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Aluminum Tread Plate Fails on Bascule Bridges

June 18, 2012

Movable Bridge Design by Terry L. Koglin examines the use of aluminum tread plate on the Scherzer rolling lift bascule bridge.  The Scherzer is one of multiple types of bascule bridges (a moveable bridge with counterweights that continuously balance the span).  They are the most commonly used movable bridge because they open quickly and require little energy to operate.  According to the book, aluminum tread plate was used for most, if not all, early bascule bridges and failed a finite number of times.

During early construction the thinnest tread plates were used, usually one to two inches thick due to expensive material costs.  However, the aluminum tread plate would crack and deteriorate, even with the absence of heavy traffic.  It was decided that a thicker plate should be used and made of steel with a wider span.  Even after this change, the aluminum tread plate continued to fail.  It was then understood the replacement of the tread plate would have to be factored into the life cycle cost of the bridges.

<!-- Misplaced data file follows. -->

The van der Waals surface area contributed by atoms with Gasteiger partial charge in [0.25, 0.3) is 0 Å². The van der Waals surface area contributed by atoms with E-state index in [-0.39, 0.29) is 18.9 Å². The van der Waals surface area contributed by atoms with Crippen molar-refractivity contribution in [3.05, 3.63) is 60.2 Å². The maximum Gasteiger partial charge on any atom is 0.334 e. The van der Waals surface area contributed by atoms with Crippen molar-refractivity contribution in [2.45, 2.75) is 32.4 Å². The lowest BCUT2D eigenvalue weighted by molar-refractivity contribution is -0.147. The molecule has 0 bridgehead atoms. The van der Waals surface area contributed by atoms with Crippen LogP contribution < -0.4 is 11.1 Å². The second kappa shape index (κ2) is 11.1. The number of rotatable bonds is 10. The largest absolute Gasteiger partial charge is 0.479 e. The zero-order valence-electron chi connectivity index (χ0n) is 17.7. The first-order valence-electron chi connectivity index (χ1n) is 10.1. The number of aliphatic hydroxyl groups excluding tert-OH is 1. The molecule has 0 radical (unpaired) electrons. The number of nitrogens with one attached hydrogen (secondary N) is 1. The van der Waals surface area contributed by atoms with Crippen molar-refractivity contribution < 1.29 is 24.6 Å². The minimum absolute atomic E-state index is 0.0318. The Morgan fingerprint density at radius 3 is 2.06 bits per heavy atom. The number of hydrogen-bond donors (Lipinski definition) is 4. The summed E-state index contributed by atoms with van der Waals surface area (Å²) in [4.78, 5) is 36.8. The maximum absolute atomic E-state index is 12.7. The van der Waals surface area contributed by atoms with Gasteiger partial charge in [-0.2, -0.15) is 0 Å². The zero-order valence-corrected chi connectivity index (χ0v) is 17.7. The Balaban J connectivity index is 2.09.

An example is the Intracoastal Waterway at Galveston, TX, the tread plates were replaced several times.  To avoid the cost of replacing aluminum tread plate on bridges an alternative product can be used. SlipNOT® offers aluminum floor plate that consists of a smooth plate with an all metal slip resistant surface applied with a plasma spray.  The SlipNOT® process results in a file hard surface that will not crack or deteriorate and provides a coefficient of friction that is greater than or equal to 0.85.

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